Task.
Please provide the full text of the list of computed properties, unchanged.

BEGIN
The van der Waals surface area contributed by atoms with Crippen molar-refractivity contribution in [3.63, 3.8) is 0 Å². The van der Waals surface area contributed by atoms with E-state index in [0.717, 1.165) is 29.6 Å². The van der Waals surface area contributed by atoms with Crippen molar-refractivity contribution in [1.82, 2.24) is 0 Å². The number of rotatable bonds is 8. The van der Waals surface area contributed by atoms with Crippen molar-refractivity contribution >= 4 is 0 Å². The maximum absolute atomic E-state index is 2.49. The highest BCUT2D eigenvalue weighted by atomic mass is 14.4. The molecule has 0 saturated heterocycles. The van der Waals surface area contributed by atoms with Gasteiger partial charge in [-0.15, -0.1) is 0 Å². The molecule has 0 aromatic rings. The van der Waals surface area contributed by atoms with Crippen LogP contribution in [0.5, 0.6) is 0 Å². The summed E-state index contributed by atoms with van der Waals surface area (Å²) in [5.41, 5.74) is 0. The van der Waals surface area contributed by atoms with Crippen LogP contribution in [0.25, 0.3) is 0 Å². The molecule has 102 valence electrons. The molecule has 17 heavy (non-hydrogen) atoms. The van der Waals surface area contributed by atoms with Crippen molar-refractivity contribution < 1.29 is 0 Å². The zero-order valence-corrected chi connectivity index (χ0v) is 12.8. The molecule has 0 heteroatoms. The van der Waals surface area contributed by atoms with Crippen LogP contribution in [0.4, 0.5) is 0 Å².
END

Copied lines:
The van der Waals surface area contributed by atoms with Crippen molar-refractivity contribution in [3.63, 3.8) is 0 Å². The van der Waals surface area contributed by atoms with E-state index in [0.717, 1.165) is 29.6 Å². The van der Waals surface area contributed by atoms with Crippen molar-refractivity contribution in [1.82, 2.24) is 0 Å². The number of rotatable bonds is 8. The van der Waals surface area contributed by atoms with Crippen molar-refractivity contribution >= 4 is 0 Å². The maximum absolute atomic E-state index is 2.49. The highest BCUT2D eigenvalue weighted by atomic mass is 14.4. The molecule has 0 saturated heterocycles. The van der Waals surface area contributed by atoms with Gasteiger partial charge in [-0.15, -0.1) is 0 Å². The molecule has 0 aromatic rings. The van der Waals surface area contributed by atoms with Crippen LogP contribution in [0.5, 0.6) is 0 Å². The summed E-state index contributed by atoms with van der Waals surface area (Å²) in [5.41, 5.74) is 0. The van der Waals surface area contributed by atoms with Crippen LogP contribution in [0.25, 0.3) is 0 Å². The molecule has 102 valence electrons. The molecule has 17 heavy (non-hydrogen) atoms. The van der Waals surface area contributed by atoms with Crippen molar-refractivity contribution < 1.29 is 0 Å². The zero-order valence-corrected chi connectivity index (χ0v) is 12.8. The molecule has 0 heteroatoms. The van der Waals surface area contributed by atoms with Crippen LogP contribution in [0.4, 0.5) is 0 Å².